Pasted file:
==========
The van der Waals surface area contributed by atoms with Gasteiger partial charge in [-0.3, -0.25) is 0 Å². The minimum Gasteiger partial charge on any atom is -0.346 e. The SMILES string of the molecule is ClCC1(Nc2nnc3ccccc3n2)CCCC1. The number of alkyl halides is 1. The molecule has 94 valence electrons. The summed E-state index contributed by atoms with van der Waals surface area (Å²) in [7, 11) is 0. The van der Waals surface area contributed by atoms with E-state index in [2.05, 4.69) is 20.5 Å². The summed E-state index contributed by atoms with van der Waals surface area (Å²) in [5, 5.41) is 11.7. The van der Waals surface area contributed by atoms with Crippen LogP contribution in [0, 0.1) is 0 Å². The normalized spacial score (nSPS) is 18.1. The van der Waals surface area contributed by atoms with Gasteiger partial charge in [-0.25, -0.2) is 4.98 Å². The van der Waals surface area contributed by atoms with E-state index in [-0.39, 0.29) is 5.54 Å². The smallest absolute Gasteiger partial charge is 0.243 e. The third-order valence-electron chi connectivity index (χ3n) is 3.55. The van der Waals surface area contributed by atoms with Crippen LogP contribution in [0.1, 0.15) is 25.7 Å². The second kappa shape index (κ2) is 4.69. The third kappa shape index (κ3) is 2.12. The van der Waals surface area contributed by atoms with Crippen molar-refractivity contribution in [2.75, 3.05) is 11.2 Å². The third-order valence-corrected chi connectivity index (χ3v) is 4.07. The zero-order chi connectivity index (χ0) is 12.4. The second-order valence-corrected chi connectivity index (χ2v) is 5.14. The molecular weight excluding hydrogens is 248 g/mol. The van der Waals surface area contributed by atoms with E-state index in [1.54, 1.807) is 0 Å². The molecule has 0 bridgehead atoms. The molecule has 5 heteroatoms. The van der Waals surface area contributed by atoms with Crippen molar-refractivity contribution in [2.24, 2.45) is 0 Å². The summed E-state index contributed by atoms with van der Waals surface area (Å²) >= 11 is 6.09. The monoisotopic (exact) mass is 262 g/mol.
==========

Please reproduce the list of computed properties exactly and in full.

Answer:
The van der Waals surface area contributed by atoms with Gasteiger partial charge in [-0.3, -0.25) is 0 Å². The minimum Gasteiger partial charge on any atom is -0.346 e. The SMILES string of the molecule is ClCC1(Nc2nnc3ccccc3n2)CCCC1. The number of alkyl halides is 1. The molecule has 94 valence electrons. The summed E-state index contributed by atoms with van der Waals surface area (Å²) in [7, 11) is 0. The van der Waals surface area contributed by atoms with E-state index in [2.05, 4.69) is 20.5 Å². The summed E-state index contributed by atoms with van der Waals surface area (Å²) in [5, 5.41) is 11.7. The van der Waals surface area contributed by atoms with Crippen LogP contribution in [0, 0.1) is 0 Å². The normalized spacial score (nSPS) is 18.1. The van der Waals surface area contributed by atoms with Gasteiger partial charge in [-0.25, -0.2) is 4.98 Å². The van der Waals surface area contributed by atoms with E-state index in [-0.39, 0.29) is 5.54 Å². The smallest absolute Gasteiger partial charge is 0.243 e. The third-order valence-electron chi connectivity index (χ3n) is 3.55. The van der Waals surface area contributed by atoms with Crippen LogP contribution in [0.1, 0.15) is 25.7 Å². The second kappa shape index (κ2) is 4.69. The third kappa shape index (κ3) is 2.12. The van der Waals surface area contributed by atoms with Crippen molar-refractivity contribution in [2.75, 3.05) is 11.2 Å². The third-order valence-corrected chi connectivity index (χ3v) is 4.07. The zero-order chi connectivity index (χ0) is 12.4. The second-order valence-corrected chi connectivity index (χ2v) is 5.14. The molecular weight excluding hydrogens is 248 g/mol. The van der Waals surface area contributed by atoms with E-state index in [1.54, 1.807) is 0 Å². The molecule has 0 bridgehead atoms. The molecule has 5 heteroatoms. The van der Waals surface area contributed by atoms with Crippen molar-refractivity contribution in [2.24, 2.45) is 0 Å². The summed E-state index contributed by atoms with van der Waals surface area (Å²) >= 11 is 6.09. The monoisotopic (exact) mass is 262 g/mol.